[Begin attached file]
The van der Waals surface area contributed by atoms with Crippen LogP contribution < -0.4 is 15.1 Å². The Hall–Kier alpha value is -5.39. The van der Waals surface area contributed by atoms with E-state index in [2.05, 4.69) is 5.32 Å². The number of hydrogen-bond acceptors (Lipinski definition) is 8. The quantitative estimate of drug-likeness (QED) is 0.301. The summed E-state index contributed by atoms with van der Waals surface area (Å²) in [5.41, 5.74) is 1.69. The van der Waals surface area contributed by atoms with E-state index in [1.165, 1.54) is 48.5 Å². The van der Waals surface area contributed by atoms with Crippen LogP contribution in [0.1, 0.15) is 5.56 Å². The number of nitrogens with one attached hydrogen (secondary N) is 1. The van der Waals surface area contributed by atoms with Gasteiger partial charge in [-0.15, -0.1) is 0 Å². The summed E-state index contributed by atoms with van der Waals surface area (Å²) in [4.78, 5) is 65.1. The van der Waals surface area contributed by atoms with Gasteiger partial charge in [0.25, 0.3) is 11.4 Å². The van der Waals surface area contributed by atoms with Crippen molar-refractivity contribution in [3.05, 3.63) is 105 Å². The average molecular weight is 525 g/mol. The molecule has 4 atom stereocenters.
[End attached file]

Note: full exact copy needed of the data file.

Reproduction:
The van der Waals surface area contributed by atoms with Crippen LogP contribution < -0.4 is 15.1 Å². The Hall–Kier alpha value is -5.39. The van der Waals surface area contributed by atoms with E-state index in [2.05, 4.69) is 5.32 Å². The number of hydrogen-bond acceptors (Lipinski definition) is 8. The quantitative estimate of drug-likeness (QED) is 0.301. The summed E-state index contributed by atoms with van der Waals surface area (Å²) in [5.41, 5.74) is 1.69. The van der Waals surface area contributed by atoms with E-state index in [1.165, 1.54) is 48.5 Å². The van der Waals surface area contributed by atoms with Crippen LogP contribution in [0.1, 0.15) is 5.56 Å². The number of nitrogens with one attached hydrogen (secondary N) is 1. The van der Waals surface area contributed by atoms with Gasteiger partial charge in [-0.15, -0.1) is 0 Å². The summed E-state index contributed by atoms with van der Waals surface area (Å²) in [4.78, 5) is 65.1. The van der Waals surface area contributed by atoms with Gasteiger partial charge in [0.25, 0.3) is 11.4 Å². The van der Waals surface area contributed by atoms with Crippen molar-refractivity contribution in [3.05, 3.63) is 105 Å². The average molecular weight is 525 g/mol. The molecule has 4 atom stereocenters.